1. Safeguarding responsibilities

Schools and colleges should make clear in all contracts with parents, agents and Guardians that they have a safeguarding responsibility. At any time in the process of contact with any of these people or if the child goes missing, the school or college should notify the police, using the Partnership Information Form, and children’s social care, if there are any concerns for the safety and wellbeing of the child. Unless and until the child has returned to their home country, the school or college has a safeguarding responsibility towards them and must discharge this in accordance with statutory guidance and the law, irrespective of whether the school or college is in receipt of fees and/or the child is on the school or college roll.

Appendix 1: Tier 4 requirements (extracts from the guidance)

Tier 4: Age requirements and child welfare.

Tier 4 (General) Applicants must be at least 16 years of age. 
Tier 4 (Child) Applicants must be: 

  • at least 4 years old 
  • under the age of 18

If the Tier 4 (General) or Tier 4 (Child) applicant does not meet the age requirement, you must refuse their application.

Safeguarding/child welfare

Under Section 55 of the Borders, Citizenship and Immigration Act 2009, the Home Office and all its members of staff have a duty to safeguard and promote child welfare. The definition of children includes all students under the age of 18. Arrangements for the student’s care and accommodation in the UK must comply with UK legislation and inspection regulations.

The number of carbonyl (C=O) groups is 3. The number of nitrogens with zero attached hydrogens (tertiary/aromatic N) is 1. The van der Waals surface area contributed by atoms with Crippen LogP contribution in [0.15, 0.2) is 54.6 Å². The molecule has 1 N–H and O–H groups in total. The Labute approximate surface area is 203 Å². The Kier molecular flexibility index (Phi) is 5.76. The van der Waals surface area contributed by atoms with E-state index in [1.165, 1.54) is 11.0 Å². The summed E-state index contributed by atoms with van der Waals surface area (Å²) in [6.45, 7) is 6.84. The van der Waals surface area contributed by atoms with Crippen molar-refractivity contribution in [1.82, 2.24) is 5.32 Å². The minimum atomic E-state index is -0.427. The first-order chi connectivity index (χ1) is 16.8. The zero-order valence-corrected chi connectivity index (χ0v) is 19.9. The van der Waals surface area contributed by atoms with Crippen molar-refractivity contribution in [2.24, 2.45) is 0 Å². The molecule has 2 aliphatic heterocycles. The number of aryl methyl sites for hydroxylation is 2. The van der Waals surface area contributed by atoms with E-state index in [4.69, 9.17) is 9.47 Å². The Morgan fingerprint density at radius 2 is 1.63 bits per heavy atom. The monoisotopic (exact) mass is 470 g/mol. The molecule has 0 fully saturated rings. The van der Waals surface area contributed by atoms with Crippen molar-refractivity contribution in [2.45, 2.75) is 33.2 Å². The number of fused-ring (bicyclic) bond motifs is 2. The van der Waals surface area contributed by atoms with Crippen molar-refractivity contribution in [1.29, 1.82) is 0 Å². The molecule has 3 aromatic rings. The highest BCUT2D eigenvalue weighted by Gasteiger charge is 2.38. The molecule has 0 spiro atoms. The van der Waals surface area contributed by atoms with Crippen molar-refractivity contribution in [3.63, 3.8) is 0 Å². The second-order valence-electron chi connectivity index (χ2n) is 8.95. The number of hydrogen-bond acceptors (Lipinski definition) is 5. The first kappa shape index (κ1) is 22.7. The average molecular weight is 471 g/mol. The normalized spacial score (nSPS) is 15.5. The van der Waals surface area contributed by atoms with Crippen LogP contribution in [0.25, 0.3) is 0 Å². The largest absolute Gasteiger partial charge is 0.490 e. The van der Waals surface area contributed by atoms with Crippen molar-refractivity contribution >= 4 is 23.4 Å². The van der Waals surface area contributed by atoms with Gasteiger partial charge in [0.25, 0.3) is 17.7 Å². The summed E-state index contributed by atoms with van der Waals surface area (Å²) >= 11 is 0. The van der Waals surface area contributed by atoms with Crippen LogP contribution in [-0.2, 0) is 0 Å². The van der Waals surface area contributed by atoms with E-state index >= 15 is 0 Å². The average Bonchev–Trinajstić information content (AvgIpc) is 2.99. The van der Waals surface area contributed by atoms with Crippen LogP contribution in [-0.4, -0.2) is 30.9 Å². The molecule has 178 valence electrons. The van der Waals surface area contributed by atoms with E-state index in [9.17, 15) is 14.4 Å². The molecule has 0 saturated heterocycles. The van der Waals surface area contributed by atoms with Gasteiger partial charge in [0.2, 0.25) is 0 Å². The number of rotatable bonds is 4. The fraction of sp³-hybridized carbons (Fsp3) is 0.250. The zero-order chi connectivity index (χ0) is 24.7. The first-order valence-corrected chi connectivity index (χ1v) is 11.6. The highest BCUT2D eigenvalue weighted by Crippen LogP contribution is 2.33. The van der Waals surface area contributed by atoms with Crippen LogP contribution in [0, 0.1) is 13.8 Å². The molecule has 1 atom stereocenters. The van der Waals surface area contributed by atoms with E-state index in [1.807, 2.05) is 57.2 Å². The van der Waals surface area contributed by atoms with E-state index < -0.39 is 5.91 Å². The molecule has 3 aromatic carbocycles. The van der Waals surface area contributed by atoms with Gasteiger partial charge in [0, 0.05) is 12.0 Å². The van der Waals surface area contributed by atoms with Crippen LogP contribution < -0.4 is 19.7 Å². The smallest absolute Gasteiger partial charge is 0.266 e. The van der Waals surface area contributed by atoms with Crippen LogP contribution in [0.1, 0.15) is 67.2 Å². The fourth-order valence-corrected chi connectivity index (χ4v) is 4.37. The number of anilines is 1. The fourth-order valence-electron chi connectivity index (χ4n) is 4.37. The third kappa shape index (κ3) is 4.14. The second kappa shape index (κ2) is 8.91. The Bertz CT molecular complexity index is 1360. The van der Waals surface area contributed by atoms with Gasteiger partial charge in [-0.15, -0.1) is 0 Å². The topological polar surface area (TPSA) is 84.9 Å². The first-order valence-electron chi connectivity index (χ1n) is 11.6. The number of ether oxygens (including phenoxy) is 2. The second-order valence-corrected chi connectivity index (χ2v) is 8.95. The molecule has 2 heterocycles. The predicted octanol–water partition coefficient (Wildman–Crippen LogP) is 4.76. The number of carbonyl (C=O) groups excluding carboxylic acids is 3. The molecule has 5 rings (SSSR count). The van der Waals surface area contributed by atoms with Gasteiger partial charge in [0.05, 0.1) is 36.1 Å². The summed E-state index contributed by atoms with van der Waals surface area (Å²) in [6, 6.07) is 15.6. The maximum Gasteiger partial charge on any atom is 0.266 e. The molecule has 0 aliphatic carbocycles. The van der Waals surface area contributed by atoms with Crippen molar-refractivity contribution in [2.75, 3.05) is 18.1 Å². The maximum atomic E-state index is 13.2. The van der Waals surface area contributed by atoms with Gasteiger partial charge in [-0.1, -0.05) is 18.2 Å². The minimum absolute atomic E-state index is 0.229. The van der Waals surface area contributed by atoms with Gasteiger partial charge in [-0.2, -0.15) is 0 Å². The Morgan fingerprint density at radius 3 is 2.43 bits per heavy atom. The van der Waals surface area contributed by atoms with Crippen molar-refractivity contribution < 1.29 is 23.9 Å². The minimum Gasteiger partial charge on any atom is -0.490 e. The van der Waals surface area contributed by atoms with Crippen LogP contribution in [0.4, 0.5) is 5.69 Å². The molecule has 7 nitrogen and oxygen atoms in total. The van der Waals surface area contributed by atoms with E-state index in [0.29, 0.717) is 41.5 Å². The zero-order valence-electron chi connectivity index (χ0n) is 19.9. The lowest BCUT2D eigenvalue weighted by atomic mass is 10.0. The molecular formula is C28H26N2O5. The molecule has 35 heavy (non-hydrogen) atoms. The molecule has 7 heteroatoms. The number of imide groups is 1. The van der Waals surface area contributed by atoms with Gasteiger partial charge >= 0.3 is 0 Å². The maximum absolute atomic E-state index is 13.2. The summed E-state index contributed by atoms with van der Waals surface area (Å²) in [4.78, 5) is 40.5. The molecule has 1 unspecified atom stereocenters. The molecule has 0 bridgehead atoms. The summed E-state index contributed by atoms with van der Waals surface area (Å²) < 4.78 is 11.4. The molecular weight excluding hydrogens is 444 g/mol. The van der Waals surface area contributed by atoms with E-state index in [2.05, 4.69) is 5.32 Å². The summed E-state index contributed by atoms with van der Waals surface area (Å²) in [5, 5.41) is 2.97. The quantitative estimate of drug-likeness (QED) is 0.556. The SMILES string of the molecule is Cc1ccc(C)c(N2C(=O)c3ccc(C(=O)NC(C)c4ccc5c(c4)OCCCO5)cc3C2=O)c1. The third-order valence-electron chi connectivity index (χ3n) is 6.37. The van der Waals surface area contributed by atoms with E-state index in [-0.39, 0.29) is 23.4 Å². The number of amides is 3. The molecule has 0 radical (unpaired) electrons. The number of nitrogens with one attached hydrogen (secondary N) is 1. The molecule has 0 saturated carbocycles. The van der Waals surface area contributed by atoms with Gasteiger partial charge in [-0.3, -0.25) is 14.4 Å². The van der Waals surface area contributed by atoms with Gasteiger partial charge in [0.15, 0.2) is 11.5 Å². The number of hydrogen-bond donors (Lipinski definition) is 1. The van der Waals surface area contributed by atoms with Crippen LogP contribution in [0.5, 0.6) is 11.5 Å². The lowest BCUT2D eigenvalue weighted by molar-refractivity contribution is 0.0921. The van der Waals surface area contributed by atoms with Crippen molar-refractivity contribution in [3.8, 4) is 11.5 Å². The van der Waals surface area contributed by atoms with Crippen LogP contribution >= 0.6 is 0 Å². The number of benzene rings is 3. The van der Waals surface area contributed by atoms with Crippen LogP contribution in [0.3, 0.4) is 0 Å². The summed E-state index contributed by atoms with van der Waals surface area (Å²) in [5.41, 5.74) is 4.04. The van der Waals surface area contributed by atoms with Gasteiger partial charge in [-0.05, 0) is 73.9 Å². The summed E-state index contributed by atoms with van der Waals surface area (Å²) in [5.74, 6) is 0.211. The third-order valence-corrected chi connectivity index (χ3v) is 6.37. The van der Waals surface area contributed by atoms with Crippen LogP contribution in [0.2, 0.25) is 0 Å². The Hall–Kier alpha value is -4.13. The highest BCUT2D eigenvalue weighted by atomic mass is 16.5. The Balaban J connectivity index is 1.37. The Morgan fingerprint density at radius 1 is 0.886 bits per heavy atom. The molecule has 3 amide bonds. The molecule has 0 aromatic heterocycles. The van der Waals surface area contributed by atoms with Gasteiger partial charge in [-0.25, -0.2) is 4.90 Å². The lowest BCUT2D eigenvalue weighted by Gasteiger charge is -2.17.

• Accommodation of students under 18 by further education colleges: national minimum standards and inspection regulations Page 54 of 153 Published for Home Office staff on 10 January 2019 
  • Boarding schools: national minimum standards, inspection regulations 
  • Residential special schools: national minimum standards, inspection regulations

Parental Support for under 18's on Tier 4

Tier 4 (Child) students and Tier 4 (General) students who are under the age of 18 must have their application supported by their parents or legal guardian. You must ensure the letter from their parent or legal guardian: 

  • confirms the relationship between the parent or legal guardian and the child 
  • confirms that the parent or legal guardian consents to the application 
  • confirms that the parent or legal guardian consents to the child’s living arrangements in the UK 
  • is signed by both parents or legal guardians, or just one parent or guardian if they have sole responsibility for the child 

Private foster care or care from a close relative